The non-drug alternative to a major reason for drug use.
We tend to think that mindfulness meditation is a prescription for the treatment of stress. However, a new study has shown that as little as eight weeks of involvement in a group program focused on mindfulness-based stress reduction appears to help with short-term function and long-term pain, at least for some individuals suffering from chronic low back ailments.
Mark Borigini, M.D., has been involved with Rheumatology research, teaching and the treatment of patients with chronic musculoskeletal and autoimmune disorders since his time as a rheumatology fellow and full-time Clinical Instructor at the University of California, Los Angeles.
Editor: Muhammad Talha
The researchers studied 282 older adults, with an average age of 74, who had been experiencing functional limitations due to chronic low back pain. The results were published in an edition of “JAMA Internal Medicine” last month.
The subjects were randomly separated into two groups: In the mindfulness group, the subjects were instructed in four methods of meditation, utilizing directed breathing and mindful awareness of the various thoughts and sensations in the seated, supine and ambulatory positions, in addition to participating in mindful stretching during the first eight weeks of the study.
The comparison group met for the same amount of time in groups of the same size with the same amount of “homework” and time with a facilitator, but instead focused on education based on the “10 Keys to Healthy Aging,” which does not address pain. In addition, they were educated about managing high blood pressure, and did the same chair stretches as the mindfulness group.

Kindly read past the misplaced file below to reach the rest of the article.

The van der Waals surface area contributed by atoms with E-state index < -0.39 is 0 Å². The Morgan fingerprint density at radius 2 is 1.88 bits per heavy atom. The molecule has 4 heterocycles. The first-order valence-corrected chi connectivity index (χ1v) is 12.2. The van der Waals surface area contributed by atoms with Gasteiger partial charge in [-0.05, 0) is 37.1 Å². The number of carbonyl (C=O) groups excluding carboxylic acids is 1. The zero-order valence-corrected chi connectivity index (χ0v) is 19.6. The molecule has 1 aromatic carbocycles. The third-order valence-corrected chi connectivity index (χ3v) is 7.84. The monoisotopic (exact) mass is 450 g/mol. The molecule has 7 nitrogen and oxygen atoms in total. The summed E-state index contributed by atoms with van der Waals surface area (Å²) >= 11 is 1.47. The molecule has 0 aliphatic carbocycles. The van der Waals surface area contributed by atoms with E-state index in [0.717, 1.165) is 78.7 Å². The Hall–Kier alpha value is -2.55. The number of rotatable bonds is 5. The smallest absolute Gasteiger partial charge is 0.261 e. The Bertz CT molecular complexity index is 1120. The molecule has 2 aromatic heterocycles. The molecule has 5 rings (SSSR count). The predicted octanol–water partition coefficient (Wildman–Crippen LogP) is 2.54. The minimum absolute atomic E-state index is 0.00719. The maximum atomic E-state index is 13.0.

Both groups underwent the eight-week programs described above, followed by monthly sessions for an additional six months. During the six months of these “booster” sessions, subjects met to meditate and discuss themes of the mindfulness program.
As patients practiced mindfulness meditation and tried to stay more focused on the present moment, participants found they experienced less pain. They also saw short-term benefits in physical function, the study found.
While time is closest to the best treatment for the older chronic pain patient, as 75 percent of pain will get better within two months, and 90 percent within three months, simply telling patients to be patient can be a very frustrating thing for patients and physicians. And now we have an intervention in which 37 percent of the healthy living group said that their back pain had eased after the two-month program; but that figure was more than 80 percent among the mindfulness participants. Six months later, 42 percent of the healthy living group said their pain had at least “minimally” improved, compared with more than 76 percent among the meditation group.
Chronic pain is one of the most common conditions affecting patients over 65 years of age. Other studies have documented that the older patient with chronic pain is receptive to nonpharmacologic therapies, many citing concerns about adverse drug effects and the use of too many medications. The study described above demonstrates that there are acceptable and feasible treatment options for this, and possibly other, chronic pain populations.